Moving forward is not straightforward. Games are unlike any other medium marketers advertise. Measurement is particularly difficult due to the placement of advertisements inside an ever-changing three-dimensional virtual environment, although the Interactive Advertising Bureau and the Media Rating Council are on the verge of releasing updated measurement standards. The market is increasingly fragmented, with internal in-game ads, more fleshed-out Metaverse experiences and impactful partnerships, representing just a few of the many different ways brands can reach the gaming community. And while gamers are more accepting of brand involvement than many marketers, there’s still a fine line between an in-game ad and an ad that impacts the gameplay experience.
“When you put it in a game like Forza, it’s the core of the experience and arguably adds to the realism,” said Jason Chung, assistant professor of game management and executive director of esports at the University of New Haven. , “Versus, am I playing Red Dead Redemption 2, and then Smith & Wesson going to put in a mid-roll commercial?”
Still, companies are emerging to help marketers connect the dots. Ad exchanges such as Frameplay, Bidstack and Anzoo have developed a significant inventory within the free-to-play game, making moves to educate brands about the opportunity and create new tools and metrics to measure their offerings. Is. Agencies are jumping into the game, bringing their gaming and exporting knowledge to help better connect game developers and their inventory with brands that fit their vibe. While the largest agencies are still learning to navigate the gaming advertising landscape, those able to strengthen these relationships through direct integration and curated marketplaces will have more control over the distribution of impressions, and thus more Will have an easier time providing incremental revenue. their customers.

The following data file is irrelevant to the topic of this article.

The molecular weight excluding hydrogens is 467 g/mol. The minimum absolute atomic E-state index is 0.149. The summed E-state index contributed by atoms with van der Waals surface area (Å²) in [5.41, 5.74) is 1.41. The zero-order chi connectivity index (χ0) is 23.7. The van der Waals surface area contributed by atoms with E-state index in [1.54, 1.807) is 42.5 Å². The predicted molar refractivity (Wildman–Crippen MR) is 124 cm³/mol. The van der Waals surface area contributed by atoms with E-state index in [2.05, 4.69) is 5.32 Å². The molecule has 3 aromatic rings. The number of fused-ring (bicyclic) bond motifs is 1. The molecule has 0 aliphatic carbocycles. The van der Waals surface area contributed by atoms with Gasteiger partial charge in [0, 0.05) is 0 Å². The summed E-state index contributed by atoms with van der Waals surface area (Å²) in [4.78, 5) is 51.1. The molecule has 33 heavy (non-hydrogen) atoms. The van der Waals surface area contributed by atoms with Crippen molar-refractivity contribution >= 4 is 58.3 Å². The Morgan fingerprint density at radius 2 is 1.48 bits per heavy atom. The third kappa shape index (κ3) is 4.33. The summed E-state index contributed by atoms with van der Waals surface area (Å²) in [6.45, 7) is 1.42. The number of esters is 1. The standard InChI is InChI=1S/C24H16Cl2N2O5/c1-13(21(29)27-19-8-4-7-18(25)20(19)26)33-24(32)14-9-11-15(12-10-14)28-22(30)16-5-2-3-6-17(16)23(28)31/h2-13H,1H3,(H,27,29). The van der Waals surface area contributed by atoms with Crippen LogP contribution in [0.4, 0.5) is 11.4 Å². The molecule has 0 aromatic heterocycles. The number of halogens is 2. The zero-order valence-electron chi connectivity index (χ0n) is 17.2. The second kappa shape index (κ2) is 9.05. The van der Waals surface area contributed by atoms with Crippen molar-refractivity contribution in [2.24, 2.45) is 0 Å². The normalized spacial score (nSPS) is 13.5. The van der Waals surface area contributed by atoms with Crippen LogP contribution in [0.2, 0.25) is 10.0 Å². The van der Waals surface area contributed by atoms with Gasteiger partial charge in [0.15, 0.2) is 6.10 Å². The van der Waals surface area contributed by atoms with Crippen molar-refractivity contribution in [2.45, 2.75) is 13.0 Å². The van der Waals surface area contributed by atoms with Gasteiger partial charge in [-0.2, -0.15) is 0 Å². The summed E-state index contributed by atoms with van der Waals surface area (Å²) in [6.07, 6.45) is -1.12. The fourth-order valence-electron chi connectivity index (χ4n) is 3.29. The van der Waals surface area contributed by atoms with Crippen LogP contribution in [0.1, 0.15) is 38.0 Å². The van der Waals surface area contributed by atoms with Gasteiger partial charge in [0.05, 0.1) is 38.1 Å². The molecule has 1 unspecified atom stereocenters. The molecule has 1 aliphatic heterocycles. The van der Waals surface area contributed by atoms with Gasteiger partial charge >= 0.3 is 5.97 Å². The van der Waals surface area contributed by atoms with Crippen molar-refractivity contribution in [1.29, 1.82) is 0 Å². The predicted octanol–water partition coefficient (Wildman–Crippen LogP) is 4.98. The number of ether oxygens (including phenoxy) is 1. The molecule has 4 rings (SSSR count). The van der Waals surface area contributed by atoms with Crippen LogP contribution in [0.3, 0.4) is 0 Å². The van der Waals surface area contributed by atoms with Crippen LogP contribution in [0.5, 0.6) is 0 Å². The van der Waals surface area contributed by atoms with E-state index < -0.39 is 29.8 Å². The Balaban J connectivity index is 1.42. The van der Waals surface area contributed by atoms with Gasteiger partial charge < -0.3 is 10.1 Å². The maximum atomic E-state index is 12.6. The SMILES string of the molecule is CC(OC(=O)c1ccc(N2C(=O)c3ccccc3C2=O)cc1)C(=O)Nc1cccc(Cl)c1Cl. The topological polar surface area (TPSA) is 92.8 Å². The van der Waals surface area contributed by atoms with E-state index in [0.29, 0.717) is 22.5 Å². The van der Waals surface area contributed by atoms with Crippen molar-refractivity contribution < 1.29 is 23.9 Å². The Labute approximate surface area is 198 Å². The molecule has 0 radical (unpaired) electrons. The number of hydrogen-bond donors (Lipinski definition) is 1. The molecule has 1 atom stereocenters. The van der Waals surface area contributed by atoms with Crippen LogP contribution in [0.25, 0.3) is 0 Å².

As large game developers compete to establish themselves as media owners, small and medium-sized independent publishers may be most likely to suffer from this change in the landscape.
“Frankly, a lot of publishers that aren’t Microsoft and Sony won’t be happy with that, because you’re directly cutting into their revenue stream,” Chung said. “If I play a game of NBA 2K, I’m pretty sure [2K developer] Take-Two has given enough ads to make Madison Avenue blush, so good luck to them.”
Game developers may have no choice. Microsoft’s in-game advertising business has reportedly been in the works for years, but cultural and economic changes during the COVID-19 pandemic have turned gaming into a pillar of popular culture. As developers race to adapt to this change, gamers may be in for an explosion of in-game advertising before the hype subsides.
“If you add in too many layers, you’re going to end up like in the early days of TV, where entire programs were sponsored by a tobacco company or a laundry soap company,” Chung said. “People rebelled against it and said, ‘We don’t want to be exploited like this,’ which is why we moved to the advertising system that we have now.”